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On Receiving the Elliot Richardson Prize for Public Service

Alice M. Rivlin

One of America’s great national pastimes is baseball. Another is government bashing. It’s such fun to encounter a troublesome government regulation or a public official who doesn’t see things your way. You can roll your eyes and say, “Isn’t that just like the government?” —and then tell your story at the office or the next dinner party to appreciative audiences guaranteed to nod and smile.

If you have a similar experience, and we all do, with a private company—its product doesn’t work or the bill is wrong—it’s no fun at all. You can’t say, “Isn’t that just like the private sector?” and get any nods or smiles. You just have to solve the problem.

Of course, government bashing is mostly recreational. In 1995, when I was director of the Office of Management and Budget, Congress voted to close the federal government rather than compromise with President Clinton over budget priorities. The congressional leadership, coming off an unusually government-bashing campaign, expected its decision to be wildly popular. But citizens were outraged that they couldn’t picnic at their national park, get their passport renewed, have their FHA housing loan approved, or get their student loan application processed.

Congress was reminded then that government did useful things that citizens need and take for granted. We were all reminded again on September 11, when police officers and firefighters and soldiers and airmen that we take for granted most of the time suddenly became the people we are all depending on to save our lives and our way of life.

One recreational benefit of government bashing is that it saves us from facing up to how hard it is to make public policy in a free market economy. Over the past half-century, it has become apparent to the whole world that market economies work much better and produce a far higher standard of living for everyone than centrally planned ones. What’s not recognized is that the easy part of a free market economy is the market part. The hard part is making the public policy within which the market can operate effectively.

We rarely think about how demanding a task we have given our policymakers. Indeed, Americans are in almost continuous high dudgeon over the failure of policymakers and politicians. We shake our heads and mutter that if only we had better people or stronger political leadership, everything would be okay. Or we blame democracy, at best a messy way to make decisions, without realizing that most of the problem is not the democratic process. It’s that making public policy for a market economy is genuinely and continuously hard.

What’s so hard? Well, first, if markets are to work, there have to be rules about property and bankruptcy and contracts and accounting standards and not injuring others in specified ways, and the rules have to be enforced. Second, there have to be social, environmental, and other public policies to handle the fact that people and companies operating in their own interest tend to load costs on to others when they can and leave behind those unable to fend for themselves. And, third, there are genuine public goods—armies and navies, police, roads, parks, public health services—that won’t be provided by private investors on their own.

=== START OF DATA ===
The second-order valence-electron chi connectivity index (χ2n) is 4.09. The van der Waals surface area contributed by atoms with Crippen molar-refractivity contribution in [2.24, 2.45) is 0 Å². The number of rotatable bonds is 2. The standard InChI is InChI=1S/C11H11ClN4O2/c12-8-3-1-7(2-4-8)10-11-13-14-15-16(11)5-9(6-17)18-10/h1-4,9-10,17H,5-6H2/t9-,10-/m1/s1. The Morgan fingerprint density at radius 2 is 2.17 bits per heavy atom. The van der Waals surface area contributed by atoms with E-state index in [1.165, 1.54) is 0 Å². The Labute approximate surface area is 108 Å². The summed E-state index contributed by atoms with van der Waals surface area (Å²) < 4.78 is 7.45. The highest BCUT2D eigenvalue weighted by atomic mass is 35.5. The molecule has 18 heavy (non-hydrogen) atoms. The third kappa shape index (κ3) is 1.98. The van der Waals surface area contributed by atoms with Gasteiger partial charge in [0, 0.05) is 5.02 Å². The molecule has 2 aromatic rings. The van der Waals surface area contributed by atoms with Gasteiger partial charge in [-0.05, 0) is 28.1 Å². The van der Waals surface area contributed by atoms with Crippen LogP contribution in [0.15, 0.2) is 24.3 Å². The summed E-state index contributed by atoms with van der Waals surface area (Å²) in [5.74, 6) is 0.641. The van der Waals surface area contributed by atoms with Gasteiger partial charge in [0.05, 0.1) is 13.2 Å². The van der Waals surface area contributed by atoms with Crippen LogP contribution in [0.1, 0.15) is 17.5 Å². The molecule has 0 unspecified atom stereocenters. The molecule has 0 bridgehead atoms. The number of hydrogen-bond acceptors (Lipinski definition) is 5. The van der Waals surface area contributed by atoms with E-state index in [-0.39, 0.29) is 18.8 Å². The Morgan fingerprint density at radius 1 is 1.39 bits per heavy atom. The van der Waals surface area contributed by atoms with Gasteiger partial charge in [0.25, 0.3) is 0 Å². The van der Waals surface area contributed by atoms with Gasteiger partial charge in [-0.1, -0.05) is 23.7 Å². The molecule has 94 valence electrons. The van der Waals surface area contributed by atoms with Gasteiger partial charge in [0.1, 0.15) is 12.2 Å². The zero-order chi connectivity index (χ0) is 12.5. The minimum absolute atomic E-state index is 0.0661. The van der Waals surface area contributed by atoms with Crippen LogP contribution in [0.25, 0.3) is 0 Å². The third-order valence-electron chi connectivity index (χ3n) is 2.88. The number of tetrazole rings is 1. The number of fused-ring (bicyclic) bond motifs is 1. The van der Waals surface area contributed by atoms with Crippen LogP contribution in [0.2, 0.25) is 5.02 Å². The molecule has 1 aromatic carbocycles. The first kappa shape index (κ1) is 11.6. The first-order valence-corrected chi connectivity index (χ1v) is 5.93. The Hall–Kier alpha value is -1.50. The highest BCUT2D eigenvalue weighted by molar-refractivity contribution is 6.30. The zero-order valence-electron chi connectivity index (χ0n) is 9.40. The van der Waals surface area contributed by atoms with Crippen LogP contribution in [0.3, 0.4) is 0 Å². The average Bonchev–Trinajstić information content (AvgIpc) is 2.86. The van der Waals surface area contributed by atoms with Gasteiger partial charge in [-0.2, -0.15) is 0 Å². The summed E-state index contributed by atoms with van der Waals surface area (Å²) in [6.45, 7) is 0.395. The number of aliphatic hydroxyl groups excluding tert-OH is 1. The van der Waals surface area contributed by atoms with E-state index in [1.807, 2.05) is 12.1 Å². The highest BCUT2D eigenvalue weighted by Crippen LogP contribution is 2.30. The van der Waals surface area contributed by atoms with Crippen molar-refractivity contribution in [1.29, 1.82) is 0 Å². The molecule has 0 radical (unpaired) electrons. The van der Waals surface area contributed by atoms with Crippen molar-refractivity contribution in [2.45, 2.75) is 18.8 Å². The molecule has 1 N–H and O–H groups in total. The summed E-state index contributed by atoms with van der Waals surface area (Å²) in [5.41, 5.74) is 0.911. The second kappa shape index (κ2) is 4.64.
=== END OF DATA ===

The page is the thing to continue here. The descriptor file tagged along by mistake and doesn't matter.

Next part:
Dealing with these questions is the intellectually and morally challenging aspect of a free market system. In centrally planned economies, authorities make policy by fiat, telling somebody to do something or not to do something. But in free market systems, making most kinds of public policy requires adjusting incentives and regulations just enough to accomplish a public purpose and to move activities in one direction or another without impeding the main action of the private-sector players and the productivity of their operations. The process is complex and contentious, and the participants can never get it right; they have to keep tinkering as conditions change.

Interestingly, although Americans fail to recognize how challenging public service jobs can be, they firmly believe that these jobs are onerous and unappreciated. They are sure that we who do them would much rather be doing something else.

Not on your life. Most people I know who have had careers in public service have loved their work. It used talents and ingenuity we didn’t know we had and we didn’t get to use elsewhere. It gave us the satisfaction of making the world or some little piece of it a little better.

In truth, we love our work the way baseball players love playing baseball. Baseball players don’t want that known. For if people knew they played for fun, they wouldn’t get all that money. And we don’t want it known or we wouldn’t get awards.

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